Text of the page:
Lower East Side

The Tenement Museum preserves and celebrates the Lower East Side’s storied history of the immigrant and migrant experience. A beacon for newcomers to America, the neighborhood itself is as much a part of the Museum as are 97 and 103 Orchard Street. Visitors to the Museum can explore the changing landscape of the neighborhood and many facets of the immigrant experience through our neighborhood walking tours, apartment tours, and guided experiences.

A Cultural Epicenter

The Lower East Side has been home to an incredibly diverse set of immigrants and migrants dating back to the 1800s. Each group of newcomers left their mark on the neighborhood, which helped shape the cultural heritage of New York City and America. Historically, it has been known as “Little Germany” in the mid-1800s and as “the world’s largest Jewish city” in the early 1900s. The Lower East Side was also home to the largest Puerto Rican community in the mainland United States, and is currently one of the country’s largest Chinatowns.

Tenement Housing 

A boom in New York’s population in the mid-to-late 1800s led to the rise of tenement housing on the Lower East Side. Tenements were low-rise buildings with multiple apartments, which were narrow and typically made up of three rooms. Because rents were low, tenement housing was the common choice for new immigrants in New York City. It was common for a family of 10 to live in a 325-square-foot apartment.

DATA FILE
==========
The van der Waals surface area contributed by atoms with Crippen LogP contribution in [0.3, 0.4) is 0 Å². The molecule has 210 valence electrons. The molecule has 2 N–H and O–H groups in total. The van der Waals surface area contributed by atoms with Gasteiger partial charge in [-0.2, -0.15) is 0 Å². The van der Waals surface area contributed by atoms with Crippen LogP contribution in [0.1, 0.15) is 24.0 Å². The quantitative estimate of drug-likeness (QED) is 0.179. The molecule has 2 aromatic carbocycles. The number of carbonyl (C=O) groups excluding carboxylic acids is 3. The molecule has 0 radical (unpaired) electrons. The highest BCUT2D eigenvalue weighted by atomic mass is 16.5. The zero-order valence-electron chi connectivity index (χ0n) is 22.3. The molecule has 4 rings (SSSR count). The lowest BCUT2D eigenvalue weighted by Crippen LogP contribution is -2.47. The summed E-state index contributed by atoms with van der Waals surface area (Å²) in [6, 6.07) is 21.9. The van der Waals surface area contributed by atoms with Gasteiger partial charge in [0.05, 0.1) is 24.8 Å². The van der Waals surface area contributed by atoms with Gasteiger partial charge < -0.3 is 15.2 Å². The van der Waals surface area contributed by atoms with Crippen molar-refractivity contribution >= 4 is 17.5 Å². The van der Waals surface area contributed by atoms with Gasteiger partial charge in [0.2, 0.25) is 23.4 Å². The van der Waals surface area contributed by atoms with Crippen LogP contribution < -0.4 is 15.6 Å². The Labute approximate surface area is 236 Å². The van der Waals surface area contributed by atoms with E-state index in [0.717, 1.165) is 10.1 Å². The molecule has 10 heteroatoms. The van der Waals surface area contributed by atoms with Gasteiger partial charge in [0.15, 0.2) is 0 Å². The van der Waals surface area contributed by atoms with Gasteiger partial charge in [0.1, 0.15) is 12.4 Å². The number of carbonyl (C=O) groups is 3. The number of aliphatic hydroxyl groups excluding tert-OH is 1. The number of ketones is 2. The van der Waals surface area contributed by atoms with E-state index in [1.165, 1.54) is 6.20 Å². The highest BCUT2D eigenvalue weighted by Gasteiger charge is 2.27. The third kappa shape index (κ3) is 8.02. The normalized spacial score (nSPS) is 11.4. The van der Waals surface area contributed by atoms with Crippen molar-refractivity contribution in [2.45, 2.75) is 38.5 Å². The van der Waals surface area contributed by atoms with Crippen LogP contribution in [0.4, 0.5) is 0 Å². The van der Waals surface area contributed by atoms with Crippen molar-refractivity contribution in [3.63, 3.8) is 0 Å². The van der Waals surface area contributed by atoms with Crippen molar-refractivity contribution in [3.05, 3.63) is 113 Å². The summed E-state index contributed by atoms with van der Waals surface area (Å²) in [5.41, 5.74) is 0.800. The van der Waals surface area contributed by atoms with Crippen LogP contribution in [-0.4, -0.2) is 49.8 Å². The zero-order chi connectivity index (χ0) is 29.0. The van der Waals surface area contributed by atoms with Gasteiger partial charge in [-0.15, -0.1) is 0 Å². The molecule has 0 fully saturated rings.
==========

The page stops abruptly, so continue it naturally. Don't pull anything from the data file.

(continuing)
Jobs and the Garment Trade

In addition to affordable housing, many immigrants and migrants gravitated toward the Lower East Side for job opportunities in the garment industry. Almost every generation of immigrants to the Lower East Side has been touched by the industry. Many of the stories of 97 and 103 Orchard Street have ties to the garment trade. Prior to 1850, German immigrants worked in small garment shops followed by Irish immigrants from 1850-1880. By the turn of the 20th Century, the Lower East Side emerged as both the center of the nation’s garment production, powered by the Jewish and Italian immigrants who now held the jobs in the shops and factories. Successive groups of newcomers would continue to transform the garment industry in the 20th century, including Puerto Rican migrants and Chinese immigrants.

Neighborhood Walking Tours

Visitors to the Tenement Museum can explore the Lower East Side and learn about the neighborhood’s past and present on any of our neighborhood walking tours!